Mysterious Skin directed by Gregg Araki follows the lives of two boys, sexually abused at the age of 8 by their baseball coach, in a small town in Kansas. At that time, Neil (Joseph Gordon-Levitt) had already shown signs of homosexuality, and mistakenly interpreted his coach’s actions as the induction into sexuality, setting him on a course of being attracted to older, bearish men. At the age of 15, he turns to prostitution, and soon leaves home to work in New York City.
Brian (Brady Corbet), on the other hand, develops the condition of psychogenic amnesia, and forgets what happened. As he grows older, he becomes more withdrawn, with glimpses of the past event interpreted as an alien abduction, pulling him into conspiracies about extra-terrestrial life. When he meets a 19 year old girl with similar beliefs, the two become intimate, but a sexual experience with her sets him into panic.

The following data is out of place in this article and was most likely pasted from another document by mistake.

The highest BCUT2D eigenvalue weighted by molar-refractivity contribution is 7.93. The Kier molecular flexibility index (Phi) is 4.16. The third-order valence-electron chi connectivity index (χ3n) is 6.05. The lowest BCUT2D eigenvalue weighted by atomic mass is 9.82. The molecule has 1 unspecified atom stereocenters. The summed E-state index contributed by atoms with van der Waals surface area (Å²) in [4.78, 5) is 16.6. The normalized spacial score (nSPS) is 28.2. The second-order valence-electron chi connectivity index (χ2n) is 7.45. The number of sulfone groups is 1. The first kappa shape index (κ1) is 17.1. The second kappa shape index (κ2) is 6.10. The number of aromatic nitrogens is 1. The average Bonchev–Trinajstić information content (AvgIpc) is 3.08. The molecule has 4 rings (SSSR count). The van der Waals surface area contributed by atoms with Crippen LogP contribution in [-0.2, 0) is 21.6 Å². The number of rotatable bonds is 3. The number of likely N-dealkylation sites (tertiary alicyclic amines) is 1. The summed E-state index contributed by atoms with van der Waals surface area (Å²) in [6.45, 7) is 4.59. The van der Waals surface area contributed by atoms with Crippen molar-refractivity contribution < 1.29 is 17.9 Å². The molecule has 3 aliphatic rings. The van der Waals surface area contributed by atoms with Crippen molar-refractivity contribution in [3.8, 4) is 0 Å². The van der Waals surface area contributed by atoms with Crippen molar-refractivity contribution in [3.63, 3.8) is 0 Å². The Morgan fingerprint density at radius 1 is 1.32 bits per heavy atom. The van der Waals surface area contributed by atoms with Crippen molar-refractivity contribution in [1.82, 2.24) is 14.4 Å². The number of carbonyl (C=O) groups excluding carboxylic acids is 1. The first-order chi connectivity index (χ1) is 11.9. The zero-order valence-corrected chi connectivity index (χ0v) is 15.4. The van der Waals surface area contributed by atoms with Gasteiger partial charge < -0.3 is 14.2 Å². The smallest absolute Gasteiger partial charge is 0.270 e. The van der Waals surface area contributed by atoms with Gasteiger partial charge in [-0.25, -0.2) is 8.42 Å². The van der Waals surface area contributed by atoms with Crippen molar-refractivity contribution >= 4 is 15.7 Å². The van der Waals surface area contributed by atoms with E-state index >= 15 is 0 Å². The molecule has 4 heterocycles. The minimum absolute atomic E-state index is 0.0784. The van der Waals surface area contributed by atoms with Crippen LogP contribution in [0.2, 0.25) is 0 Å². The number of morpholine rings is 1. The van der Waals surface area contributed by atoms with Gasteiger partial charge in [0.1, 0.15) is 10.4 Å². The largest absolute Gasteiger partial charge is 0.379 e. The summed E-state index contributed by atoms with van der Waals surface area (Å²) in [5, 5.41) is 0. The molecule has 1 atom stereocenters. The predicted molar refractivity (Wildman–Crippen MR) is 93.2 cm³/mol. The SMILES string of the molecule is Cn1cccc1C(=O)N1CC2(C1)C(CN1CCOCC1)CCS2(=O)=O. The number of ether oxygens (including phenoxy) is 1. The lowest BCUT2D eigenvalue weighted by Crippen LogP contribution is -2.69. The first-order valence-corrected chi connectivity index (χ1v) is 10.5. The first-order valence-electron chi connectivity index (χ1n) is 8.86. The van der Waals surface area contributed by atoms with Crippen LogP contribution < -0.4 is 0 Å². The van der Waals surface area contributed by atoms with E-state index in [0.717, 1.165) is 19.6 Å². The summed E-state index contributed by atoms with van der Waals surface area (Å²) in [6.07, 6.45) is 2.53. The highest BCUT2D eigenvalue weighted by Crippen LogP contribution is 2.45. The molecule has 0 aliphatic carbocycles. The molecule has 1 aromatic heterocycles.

Brian then tries to decipher his blurry memories, and soon finds a picture of his old baseball team, sending him on a path to find Neil. After a bad experience with a trick in New York, Neil decides to return home, and soon reunites with Brian for the first time in over a decade. The two break into their old coach’s home in a moment of catharsis, as Neil reveals to Brian what had happened to them both in reality, causing Brian to break down and sob in Neil’s arms.
“Not for the squeamish, but it is a beautifully crafted and thoughtful film that genuinely provokes.”
— Lou Lumenick, New York Post
“A deft, affecting drama about childhood sexual abuse and its lifelong scars.”
— Steven Rea, Philadelphia Inquirer
“A warped, but beautiful and strangely hopeful, coming-of-age tale.”
— Ella Taylor, L.A. Weekly
Did You Know?
Mysterious Skin was the subject of some controversy, and was stamped with an NC-17 rating in the United States, which caused the producers to decide to release the film in America without rating altogether instead. In Australia, the Australian Family Association sought to ban the movie outright, believing it to be somehow useful for paedophiles, despite the film’s clear and strong anti-paedophilia message. Review our Gay Themed Films here